With the arrival of spring comes another season of thon fundraising. From Portland, Maine, to Portland, Ore., good-hearted folks are once again hitting the roads and hitting up their friends for contributions to support good causes.
Peer-to-peer fundraising traces its roots back to 1968 with the launch of the CROP Hunger Walk by Church World Service. More than half of the largest programs -- as measured by the annual Run Walk Ride Thirty survey -- are still traditional, short-distance walks or runs.
But 45 years after people started working up a sweat for charity, many of the programs registering the greatest growth in peer-to-peer fundraising are not your father (or mother’s) step-by-step fundraiser.
Cycling for charity is making major gains. In 2012, the fastest-growing top 30 program was Pelotonia, a weekend of bicycle rides ranging from 25 to 180 miles supporting the Ohio State University Comprehensive Cancer Care Center. Borrowing from the example of the 33-year-old Pan-Mass Challenge, Pelotonia grew nearly 29% in 2012 to raise $16.9 million. In just four years, it has engaged more than 11,000 riders to generate $42 million.
Last year, 7 of the top 30 thon fundraising programs were cycling events. Recent results indicate that an eighth fundraiser on wheels will join the pack in 2013: Cycle for Survival, an indoor spinning fundraiser for Memorial-Sloan Kettering Cancer Center raised more than $13 million this year.
Mud and Color Runs
Although they are not yet generating industry-leading amounts of dollars for charity, mud runs and color runs are the fastest growing forms of competition on two legs these days and have great potential as fundraising platforms.
Mud runs are generally 5- to 10-kilometer courses made even more interesting by military obstacles along the way. All of the major series such as Tough Mudder (Wounded Warrior Project) and Warrior Dash (St. Jude Children’s Research Hospital) have charity tie-ins.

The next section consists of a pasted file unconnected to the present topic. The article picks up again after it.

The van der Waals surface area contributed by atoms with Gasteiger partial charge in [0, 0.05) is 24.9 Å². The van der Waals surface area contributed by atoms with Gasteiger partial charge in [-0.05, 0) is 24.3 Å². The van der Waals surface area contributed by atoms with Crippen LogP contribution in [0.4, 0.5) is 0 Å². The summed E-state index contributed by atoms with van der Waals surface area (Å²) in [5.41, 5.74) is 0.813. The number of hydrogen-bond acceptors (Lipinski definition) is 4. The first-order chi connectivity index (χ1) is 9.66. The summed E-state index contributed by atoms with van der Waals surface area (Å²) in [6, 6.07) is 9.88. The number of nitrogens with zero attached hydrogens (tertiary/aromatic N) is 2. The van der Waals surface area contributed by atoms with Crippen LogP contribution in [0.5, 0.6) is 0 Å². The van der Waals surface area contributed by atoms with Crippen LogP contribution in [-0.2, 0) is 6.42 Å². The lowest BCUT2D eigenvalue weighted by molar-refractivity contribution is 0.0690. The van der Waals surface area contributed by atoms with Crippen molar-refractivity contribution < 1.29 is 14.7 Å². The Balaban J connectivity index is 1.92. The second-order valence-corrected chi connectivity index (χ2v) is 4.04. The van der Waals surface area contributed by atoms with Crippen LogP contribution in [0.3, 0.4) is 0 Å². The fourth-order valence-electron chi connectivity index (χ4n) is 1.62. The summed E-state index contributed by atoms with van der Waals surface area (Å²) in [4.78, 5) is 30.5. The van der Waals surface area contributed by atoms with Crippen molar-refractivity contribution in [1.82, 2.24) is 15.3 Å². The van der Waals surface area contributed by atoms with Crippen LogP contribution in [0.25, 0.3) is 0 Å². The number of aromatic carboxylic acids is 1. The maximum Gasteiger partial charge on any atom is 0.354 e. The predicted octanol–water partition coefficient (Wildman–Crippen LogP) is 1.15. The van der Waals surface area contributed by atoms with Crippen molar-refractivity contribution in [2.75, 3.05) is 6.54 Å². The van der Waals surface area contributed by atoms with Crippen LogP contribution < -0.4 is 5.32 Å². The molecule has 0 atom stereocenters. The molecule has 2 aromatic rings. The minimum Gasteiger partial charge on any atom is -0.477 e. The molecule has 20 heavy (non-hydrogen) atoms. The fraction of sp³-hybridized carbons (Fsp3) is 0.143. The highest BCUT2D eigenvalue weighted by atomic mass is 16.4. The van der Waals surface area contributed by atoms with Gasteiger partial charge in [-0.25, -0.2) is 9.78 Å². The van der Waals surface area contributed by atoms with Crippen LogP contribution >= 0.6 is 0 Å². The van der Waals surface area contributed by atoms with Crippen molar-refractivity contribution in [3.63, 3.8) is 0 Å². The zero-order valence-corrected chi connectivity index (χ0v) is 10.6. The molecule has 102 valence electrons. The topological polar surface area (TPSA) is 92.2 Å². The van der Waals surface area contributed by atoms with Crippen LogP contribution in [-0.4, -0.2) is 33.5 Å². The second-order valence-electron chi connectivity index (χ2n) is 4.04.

The National MS Society is the first charity to commission its own series – Muckfest MS offers five-miles of muck-filled mazes, pits and craters with over twenty gigantic steel obstacles and even has a play area for kids (affectionately referred to as “Lil’ Muckers.”
Rather than rolling around in the mud, participants in color runs are doused with brilliant, corn starch-based color powders as they cover a 5k course. Founded in 2012, The Color Run series expects to host over a million participants at over 100 events in 2013 and chooses a local charity in each city it visits as does ColorVibe, a competing series.
Entertaining, Meaningful Experiences are the Future
I’m sure that traditional fundraising walks and runs will be with us for many years to come, but to capture the interest of the Millennial generation and others, it seems clear that thon fundraisers will need to create experiences that appeal to their interests and lifestyles.
As Event 360 CEO Jeff Shuck – my go-to guy for insights in this field – recently put it:
“(T)he future of fundraising is experiential. We want to be together….The more technology we create, the more we create proof that human experience is not only necessary, but irreplaceable. It’s our defining characteristic. But there’s a difference between “what happens every day” and “an event.” Our events need to be unique, and fun, and emotional, and moving. The opposite of normal.”